8th December 2020
Our Chase and Chalke Advent Calendar comes out daily on Instagram – look for @chaseandchalke if you would like so see it daily – here’s a collection of the first few….
Chase and Chalke Advent Calendar, Day 1.
This 01 Easting on the 118 OS Explorer map marks a point where Grim’s Ditch coincides with the Shire Rack. Grim’s Ditches crop up in several places running across chalk downland in southern England as a ditch-bank combination. It likely marked a boundary in the Bronze or Iron Age, and much can still be seen today due to the historic protection of this landscape. The Shire Rack runs along the Wiltshire-Dorset boundary, wiggling across Cranborne Chase, here with straighter rights of way to the north and south running in roughly the same direction.
It’s fun to ponder about these boundaries and what they were separating. Look at the different road surface either side of the county boundary by Pribdean Woods!
Chase and Chalke Advent Calendar, Day 2.
These sprouting acorns, and many others, may grow up to play their part in the local landscape and biodiversity.
The oak plays an important part in the Cranborne Chase landscape, whether like these beautiful mature parkland trees near our office, standards in hedges or as part of a woodland, or indeed, hedge.
Oaks can live for 500 years, or double that in exceptional circumstances, providing habitat for more other species than any other tree.
We can see in our veteran trees that they have roughly two curved lengths for every straight length, used by builders over the ages. Not something seen as much in more recent imported saplings which are selected to grow straight and be machined into straight lengths, “treated more like plastic” (Oliver Rackham).
Chase and Chalke Advent Calendar, Day 3.
We arrive at Bockerley Junction, and find plenty of parking space (and a tea van!) in the layby on the A354 near Martin Down.
Here Bockerley Ditch is crossed by the very visible Roman Ackling Dyke as well as the ancient Shire Rack, which runs along the county boundary.
The access from the car park has recently been improved so that Trampers (cross-country mobility scooters) can get in more easily, and thence to the network of tracks (mostly less challenging than this one, but we had to have a go!). Watch out for our Walking Festival next May.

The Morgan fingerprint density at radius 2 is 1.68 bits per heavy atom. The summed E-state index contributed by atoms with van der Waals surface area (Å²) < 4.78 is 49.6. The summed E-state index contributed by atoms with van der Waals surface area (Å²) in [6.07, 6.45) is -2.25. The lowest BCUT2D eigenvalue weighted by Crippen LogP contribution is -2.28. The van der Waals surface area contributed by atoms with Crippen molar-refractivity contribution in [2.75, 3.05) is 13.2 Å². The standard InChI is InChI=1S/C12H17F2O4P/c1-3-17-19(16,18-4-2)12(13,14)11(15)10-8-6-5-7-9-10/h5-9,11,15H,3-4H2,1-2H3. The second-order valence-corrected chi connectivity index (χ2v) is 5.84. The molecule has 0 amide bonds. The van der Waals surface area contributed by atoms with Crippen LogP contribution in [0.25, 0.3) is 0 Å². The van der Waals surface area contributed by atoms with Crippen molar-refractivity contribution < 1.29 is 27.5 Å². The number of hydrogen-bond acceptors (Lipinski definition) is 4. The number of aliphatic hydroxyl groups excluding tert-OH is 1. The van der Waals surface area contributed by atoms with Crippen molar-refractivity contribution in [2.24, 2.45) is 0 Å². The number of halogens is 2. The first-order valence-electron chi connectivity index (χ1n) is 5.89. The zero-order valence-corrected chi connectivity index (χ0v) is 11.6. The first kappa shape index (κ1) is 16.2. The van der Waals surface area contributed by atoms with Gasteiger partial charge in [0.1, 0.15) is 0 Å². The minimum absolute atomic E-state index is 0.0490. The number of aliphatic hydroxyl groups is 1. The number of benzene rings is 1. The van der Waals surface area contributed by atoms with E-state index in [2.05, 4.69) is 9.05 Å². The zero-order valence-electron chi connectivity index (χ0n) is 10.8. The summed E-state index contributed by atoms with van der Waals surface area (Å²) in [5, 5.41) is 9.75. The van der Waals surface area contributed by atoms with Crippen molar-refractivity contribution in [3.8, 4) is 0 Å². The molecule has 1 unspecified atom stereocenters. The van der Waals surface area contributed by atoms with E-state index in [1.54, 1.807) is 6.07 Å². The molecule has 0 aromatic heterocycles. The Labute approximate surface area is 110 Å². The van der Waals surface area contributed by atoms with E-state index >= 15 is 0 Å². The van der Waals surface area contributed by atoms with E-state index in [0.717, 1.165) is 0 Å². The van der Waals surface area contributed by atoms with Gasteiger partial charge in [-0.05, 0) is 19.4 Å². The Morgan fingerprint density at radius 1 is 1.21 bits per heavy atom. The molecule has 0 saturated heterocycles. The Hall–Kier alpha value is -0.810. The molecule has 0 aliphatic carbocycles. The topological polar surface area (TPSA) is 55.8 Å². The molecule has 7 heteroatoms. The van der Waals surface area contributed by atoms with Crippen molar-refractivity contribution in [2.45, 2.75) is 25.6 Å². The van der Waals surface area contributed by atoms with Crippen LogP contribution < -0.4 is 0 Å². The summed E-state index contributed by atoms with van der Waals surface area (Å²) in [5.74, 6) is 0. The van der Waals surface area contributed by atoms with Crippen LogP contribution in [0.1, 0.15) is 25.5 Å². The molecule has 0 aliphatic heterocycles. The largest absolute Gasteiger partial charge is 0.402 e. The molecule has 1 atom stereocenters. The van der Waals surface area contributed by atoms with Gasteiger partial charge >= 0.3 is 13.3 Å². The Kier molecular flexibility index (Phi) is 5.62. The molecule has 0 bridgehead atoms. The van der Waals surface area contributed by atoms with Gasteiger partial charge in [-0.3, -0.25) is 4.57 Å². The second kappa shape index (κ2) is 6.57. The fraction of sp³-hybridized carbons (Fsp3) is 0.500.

This is a lovely sheltered site to explore with woodland glades, scrub and woodland – perfect for spotting flowers, butterflies, deer, and so many birds, currently feasting on berries.
Chase and Chalke Advent Calendar, Day 4.
The four leaf clover can be found in any patch of clover, which thrives where grass is grazed and the tougher grasses don’t get a chance to take over. Clover generally has three strands of DNA. We have two, and the four-leaf clover has, you guessed it – four! Clover, and other legumes or pea family, makes the grazing richer for the grazing animals and are an important and pretty part of any meadow. As only one in about 5,000 leaves will be in clusters of four, you’ll definitely be lucky to find one!
Some astronomical 4-facts: it takes 4 hours for light to get from the Sun to planet Neptune.
And four rovers have landed on Mars. Mars is very prominent, high in the southern sky, this month, especially clear from the Cranborne Chase International Dark Skies Reserve – have you seen its reddish glow?
Chase and Chalke Advent Calendar, Day 5.
05 on the map brings us to the vicinity of a farm near Martin.
A dew pond built with help from Cranborne Chase AONB 18 months ago is already showing wildlife benefits. The spoil was turned into a butterfly bank and planted with kidney vetch grown by a volunteer. This is the food plant of the small blue butterfly.
Also spotted at the site this summer were grey partridge, corn bunting, little egret, hare and turtle dove. The latter features in this lovely silk painting.
Chase and Chalke Advent Calendar, Day 6.
Orion is prominent in the evening southern skies at this time of year. Along with Sirius, the Dog Star following left along his belt.
Win Green, 277m above sea level, is the highest point in Cranborne Chase and a fabulous spot for star gazing. It is easy to spot with the eye-catching stand of beech trees inside the Bronze Age bowl barrow at the summit. The National Trust site is an SSSI.
On a clear day views stretch to the Isle of Wight and Glastonbury Tor.
These six stars are the reshuffled Chase and Chalke Landscape Partnership Team, enjoying a socially distanced team meeting in the cold clear East wild, along with their dogs.
Chase and Chalke Advent Calendar, Day 7.
7s galore today, with pine needles on pavements, steep lanes in the Chase and Chalke, and hilltop trees graciously gesturing us along through the fog.
Icy rime on branches and noses (so it feels), silky puddles and a satisfying “By-Way” earworm. Or is it “My Way”?
Chase and Chalke Advent Calendar, Day 8
It takes eight minutes for light to get here from the Sun. Actually 8.33, but very little is exact in astronomy.
On the subject of eight, somebody ate this 8, a fly agaric. It is is our archetypal deadly poisonous toadstool, definitely not for human consumption, whatever Lewis Carroll said. Its hallucinogenic affects are thought to have inspired Alice in Wonderland. In Mediaeval times it was mixed with milk and used to poison flies, hence the name. It has a curious appeal for reindeer, which are attracted to shamanic rituals where it is used in Lapland. It is very poisonous, so please don’t try this at home – Father Christmas has it in hand, hallucinations of flying reindeer and all!